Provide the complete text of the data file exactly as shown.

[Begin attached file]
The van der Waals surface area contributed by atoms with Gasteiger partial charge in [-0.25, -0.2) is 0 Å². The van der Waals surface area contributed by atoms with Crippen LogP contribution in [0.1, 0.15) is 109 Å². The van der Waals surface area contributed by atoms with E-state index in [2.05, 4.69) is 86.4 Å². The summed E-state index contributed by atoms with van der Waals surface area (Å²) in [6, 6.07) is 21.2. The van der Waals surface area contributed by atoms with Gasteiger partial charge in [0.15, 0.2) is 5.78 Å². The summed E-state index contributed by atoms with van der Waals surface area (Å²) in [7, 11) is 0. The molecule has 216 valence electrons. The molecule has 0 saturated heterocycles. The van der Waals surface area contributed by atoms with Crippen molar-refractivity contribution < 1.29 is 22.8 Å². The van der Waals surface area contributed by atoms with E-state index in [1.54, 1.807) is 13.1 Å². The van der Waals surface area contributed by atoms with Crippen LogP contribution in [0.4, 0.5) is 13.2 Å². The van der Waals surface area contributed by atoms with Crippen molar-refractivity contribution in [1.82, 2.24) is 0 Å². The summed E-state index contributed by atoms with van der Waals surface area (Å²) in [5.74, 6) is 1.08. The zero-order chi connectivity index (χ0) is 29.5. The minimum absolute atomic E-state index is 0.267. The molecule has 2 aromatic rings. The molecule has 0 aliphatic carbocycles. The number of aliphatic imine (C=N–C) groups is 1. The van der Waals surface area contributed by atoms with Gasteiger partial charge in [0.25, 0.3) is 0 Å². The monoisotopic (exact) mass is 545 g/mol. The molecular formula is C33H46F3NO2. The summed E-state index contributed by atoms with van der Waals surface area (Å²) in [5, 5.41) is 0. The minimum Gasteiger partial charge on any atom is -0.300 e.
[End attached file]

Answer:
The van der Waals surface area contributed by atoms with Gasteiger partial charge in [-0.25, -0.2) is 0 Å². The van der Waals surface area contributed by atoms with Crippen LogP contribution in [0.1, 0.15) is 109 Å². The van der Waals surface area contributed by atoms with E-state index in [2.05, 4.69) is 86.4 Å². The summed E-state index contributed by atoms with van der Waals surface area (Å²) in [6, 6.07) is 21.2. The van der Waals surface area contributed by atoms with Gasteiger partial charge in [0.15, 0.2) is 5.78 Å². The summed E-state index contributed by atoms with van der Waals surface area (Å²) in [7, 11) is 0. The molecule has 216 valence electrons. The molecule has 0 saturated heterocycles. The van der Waals surface area contributed by atoms with Crippen molar-refractivity contribution < 1.29 is 22.8 Å². The van der Waals surface area contributed by atoms with E-state index in [1.54, 1.807) is 13.1 Å². The van der Waals surface area contributed by atoms with Crippen LogP contribution in [0.4, 0.5) is 13.2 Å². The van der Waals surface area contributed by atoms with Crippen molar-refractivity contribution in [1.82, 2.24) is 0 Å². The summed E-state index contributed by atoms with van der Waals surface area (Å²) in [5.74, 6) is 1.08. The zero-order chi connectivity index (χ0) is 29.5. The minimum absolute atomic E-state index is 0.267. The molecule has 2 aromatic rings. The molecule has 0 aliphatic carbocycles. The number of aliphatic imine (C=N–C) groups is 1. The van der Waals surface area contributed by atoms with Gasteiger partial charge in [0.25, 0.3) is 0 Å². The monoisotopic (exact) mass is 545 g/mol. The molecular formula is C33H46F3NO2. The summed E-state index contributed by atoms with van der Waals surface area (Å²) in [5, 5.41) is 0. The minimum Gasteiger partial charge on any atom is -0.300 e.